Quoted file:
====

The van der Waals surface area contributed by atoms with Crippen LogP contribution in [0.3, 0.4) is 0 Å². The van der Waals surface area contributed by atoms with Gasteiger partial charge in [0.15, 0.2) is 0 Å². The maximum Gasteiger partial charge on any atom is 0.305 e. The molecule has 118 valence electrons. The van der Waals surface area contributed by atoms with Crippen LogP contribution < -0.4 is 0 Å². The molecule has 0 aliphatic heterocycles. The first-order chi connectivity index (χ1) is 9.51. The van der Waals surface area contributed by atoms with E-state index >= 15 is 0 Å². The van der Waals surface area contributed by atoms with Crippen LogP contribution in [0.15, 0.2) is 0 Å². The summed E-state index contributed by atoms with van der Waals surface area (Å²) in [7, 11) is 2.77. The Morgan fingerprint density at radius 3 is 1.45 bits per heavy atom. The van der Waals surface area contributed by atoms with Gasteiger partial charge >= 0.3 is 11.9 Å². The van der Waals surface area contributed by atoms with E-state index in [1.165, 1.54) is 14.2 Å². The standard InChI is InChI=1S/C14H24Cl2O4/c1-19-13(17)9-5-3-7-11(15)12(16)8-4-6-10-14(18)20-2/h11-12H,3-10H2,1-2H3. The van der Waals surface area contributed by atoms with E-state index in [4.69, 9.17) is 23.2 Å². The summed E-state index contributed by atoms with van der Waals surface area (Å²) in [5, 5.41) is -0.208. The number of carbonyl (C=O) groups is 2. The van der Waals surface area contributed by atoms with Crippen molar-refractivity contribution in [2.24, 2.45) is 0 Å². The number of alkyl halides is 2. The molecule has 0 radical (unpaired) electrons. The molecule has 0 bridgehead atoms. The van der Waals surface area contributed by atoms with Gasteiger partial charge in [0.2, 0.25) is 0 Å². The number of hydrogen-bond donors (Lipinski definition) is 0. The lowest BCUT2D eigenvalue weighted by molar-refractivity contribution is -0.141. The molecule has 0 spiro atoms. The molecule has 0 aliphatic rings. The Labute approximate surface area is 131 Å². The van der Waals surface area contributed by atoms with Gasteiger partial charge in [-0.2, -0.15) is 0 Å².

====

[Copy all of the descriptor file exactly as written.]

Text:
The van der Waals surface area contributed by atoms with Crippen LogP contribution in [0.3, 0.4) is 0 Å². The van der Waals surface area contributed by atoms with Gasteiger partial charge in [0.15, 0.2) is 0 Å². The maximum Gasteiger partial charge on any atom is 0.305 e. The molecule has 118 valence electrons. The van der Waals surface area contributed by atoms with Crippen LogP contribution < -0.4 is 0 Å². The molecule has 0 aliphatic heterocycles. The first-order chi connectivity index (χ1) is 9.51. The van der Waals surface area contributed by atoms with E-state index >= 15 is 0 Å². The van der Waals surface area contributed by atoms with Crippen LogP contribution in [0.15, 0.2) is 0 Å². The summed E-state index contributed by atoms with van der Waals surface area (Å²) in [7, 11) is 2.77. The Morgan fingerprint density at radius 3 is 1.45 bits per heavy atom. The van der Waals surface area contributed by atoms with Gasteiger partial charge >= 0.3 is 11.9 Å². The van der Waals surface area contributed by atoms with E-state index in [1.165, 1.54) is 14.2 Å². The standard InChI is InChI=1S/C14H24Cl2O4/c1-19-13(17)9-5-3-7-11(15)12(16)8-4-6-10-14(18)20-2/h11-12H,3-10H2,1-2H3. The van der Waals surface area contributed by atoms with E-state index in [4.69, 9.17) is 23.2 Å². The summed E-state index contributed by atoms with van der Waals surface area (Å²) in [5, 5.41) is -0.208. The number of carbonyl (C=O) groups is 2. The van der Waals surface area contributed by atoms with Crippen molar-refractivity contribution in [2.24, 2.45) is 0 Å². The number of alkyl halides is 2. The molecule has 0 radical (unpaired) electrons. The molecule has 0 bridgehead atoms. The van der Waals surface area contributed by atoms with Gasteiger partial charge in [0.2, 0.25) is 0 Å². The number of hydrogen-bond donors (Lipinski definition) is 0. The lowest BCUT2D eigenvalue weighted by molar-refractivity contribution is -0.141. The molecule has 0 spiro atoms. The molecule has 0 aliphatic rings. The Labute approximate surface area is 131 Å². The van der Waals surface area contributed by atoms with Gasteiger partial charge in [-0.2, -0.15) is 0 Å².